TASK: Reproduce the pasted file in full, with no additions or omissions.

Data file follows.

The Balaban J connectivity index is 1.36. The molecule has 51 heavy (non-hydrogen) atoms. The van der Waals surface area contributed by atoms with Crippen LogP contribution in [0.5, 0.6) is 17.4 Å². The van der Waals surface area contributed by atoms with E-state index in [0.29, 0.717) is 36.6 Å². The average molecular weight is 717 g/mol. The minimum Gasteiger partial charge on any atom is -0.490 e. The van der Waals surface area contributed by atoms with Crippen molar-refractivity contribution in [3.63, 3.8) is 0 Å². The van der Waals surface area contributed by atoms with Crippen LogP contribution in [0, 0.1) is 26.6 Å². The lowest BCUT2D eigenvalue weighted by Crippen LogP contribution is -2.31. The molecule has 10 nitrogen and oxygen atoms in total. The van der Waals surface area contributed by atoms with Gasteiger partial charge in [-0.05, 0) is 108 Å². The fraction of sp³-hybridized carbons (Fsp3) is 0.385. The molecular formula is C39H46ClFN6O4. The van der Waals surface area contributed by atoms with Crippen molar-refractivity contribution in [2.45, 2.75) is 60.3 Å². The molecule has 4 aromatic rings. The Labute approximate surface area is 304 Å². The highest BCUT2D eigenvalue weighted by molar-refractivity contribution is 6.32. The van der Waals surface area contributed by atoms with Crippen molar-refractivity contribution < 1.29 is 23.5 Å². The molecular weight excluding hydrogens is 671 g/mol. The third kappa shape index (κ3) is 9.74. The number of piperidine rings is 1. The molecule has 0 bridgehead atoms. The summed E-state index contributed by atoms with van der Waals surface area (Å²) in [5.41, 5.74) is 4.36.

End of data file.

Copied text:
The Balaban J connectivity index is 1.36. The molecule has 51 heavy (non-hydrogen) atoms. The van der Waals surface area contributed by atoms with Crippen LogP contribution in [0.5, 0.6) is 17.4 Å². The van der Waals surface area contributed by atoms with E-state index in [0.29, 0.717) is 36.6 Å². The average molecular weight is 717 g/mol. The minimum Gasteiger partial charge on any atom is -0.490 e. The van der Waals surface area contributed by atoms with Crippen molar-refractivity contribution in [3.63, 3.8) is 0 Å². The van der Waals surface area contributed by atoms with Crippen LogP contribution in [0, 0.1) is 26.6 Å². The lowest BCUT2D eigenvalue weighted by Crippen LogP contribution is -2.31. The molecule has 10 nitrogen and oxygen atoms in total. The van der Waals surface area contributed by atoms with Gasteiger partial charge in [-0.05, 0) is 108 Å². The fraction of sp³-hybridized carbons (Fsp3) is 0.385. The molecular formula is C39H46ClFN6O4. The van der Waals surface area contributed by atoms with Crippen molar-refractivity contribution in [2.45, 2.75) is 60.3 Å². The molecule has 4 aromatic rings. The Labute approximate surface area is 304 Å². The highest BCUT2D eigenvalue weighted by molar-refractivity contribution is 6.32. The van der Waals surface area contributed by atoms with Crippen molar-refractivity contribution < 1.29 is 23.5 Å². The molecular weight excluding hydrogens is 671 g/mol. The third kappa shape index (κ3) is 9.74. The number of piperidine rings is 1. The molecule has 0 bridgehead atoms. The summed E-state index contributed by atoms with van der Waals surface area (Å²) in [5.41, 5.74) is 4.36.